Thomas Andrews
Department of History
College of Arts & Sciences

Thomas G. Andrews specializes in the social and environmental history of the Rocky Mountain West. The recipient of grants from the U.S. Environmental Protection Agency, The Huntington Library, the National Endowment for the Humanities, the American Council of Learned Societies, and other organizations, he has authored prize-winning articles on assimilation and native resistance in federal day schools for Native American children; intercultural conflict and cooperation between Hispanos and Native Americans on the southern Colorado frontier; and the erasure of labor from Colorado’s leisure landscapes in the late nineteenth and early twentieth centuries.

Andrews’ first book, Killing for Coal: America’s Deadliest Labor War (Harvard University Press, 2008), constitutes the first full-fledged environmental history of labor struggle. Taking as its point of departure the spiraling violence between coal miners and mining companies during the Ludlow Massacre and Colorado Coalfield War of 1913-14, the book probes the origins of fossil fuel dependency in the American West, the role of workplace environments in shaping mine worker solidarity, and the coalescence of migrant laborers from more than thirty nations into a militant fighting force. Killing for Coal has been awarded the George Perkins Marsh Prize by the American Society for Environmental History, the Vincent DeSantis Prize from the Society for the History of the Gilded Age and Progressive Era, the Caroline Bancroft Prize in Western history from Denver Public Library, the Bancroft Prize from Columbia University, and other honors.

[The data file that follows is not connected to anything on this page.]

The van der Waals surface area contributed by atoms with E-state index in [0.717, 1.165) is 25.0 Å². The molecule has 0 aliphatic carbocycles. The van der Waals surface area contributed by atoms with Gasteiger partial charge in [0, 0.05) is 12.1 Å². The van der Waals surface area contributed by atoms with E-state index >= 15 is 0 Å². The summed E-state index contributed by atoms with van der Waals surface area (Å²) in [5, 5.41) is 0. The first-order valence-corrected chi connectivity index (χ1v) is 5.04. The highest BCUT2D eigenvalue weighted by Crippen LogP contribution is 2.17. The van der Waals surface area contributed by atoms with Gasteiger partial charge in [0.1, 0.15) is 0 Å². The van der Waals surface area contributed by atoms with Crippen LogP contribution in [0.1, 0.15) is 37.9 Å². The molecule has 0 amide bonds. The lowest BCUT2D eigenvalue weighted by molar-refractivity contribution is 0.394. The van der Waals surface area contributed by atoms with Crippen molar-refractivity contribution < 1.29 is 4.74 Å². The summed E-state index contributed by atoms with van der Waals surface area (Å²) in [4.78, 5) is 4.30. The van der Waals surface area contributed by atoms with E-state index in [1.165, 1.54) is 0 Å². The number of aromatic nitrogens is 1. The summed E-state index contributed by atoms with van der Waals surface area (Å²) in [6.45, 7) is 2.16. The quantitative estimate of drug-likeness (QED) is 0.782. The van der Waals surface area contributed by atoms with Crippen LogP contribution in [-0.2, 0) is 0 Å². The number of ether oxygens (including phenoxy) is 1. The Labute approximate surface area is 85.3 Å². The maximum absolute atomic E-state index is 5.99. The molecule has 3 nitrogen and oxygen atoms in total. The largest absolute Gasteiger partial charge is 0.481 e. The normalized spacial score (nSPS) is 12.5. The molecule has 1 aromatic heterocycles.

Andrews’ next book is An Animal’s History of the United States (under contract with Harvard). He is passionate about educating current and future history teachers, whether through CU programs or Teaching American History grant workshops. He is a regular presenter for the National Center for History Education (NCHE), and has also been involved with the National Center for History in the Schools and the National History Education Clearinghouse. Born and raised in Boulder, Andrews lives in Denver with his wife and his son, Santiago, and daughter, Fiona.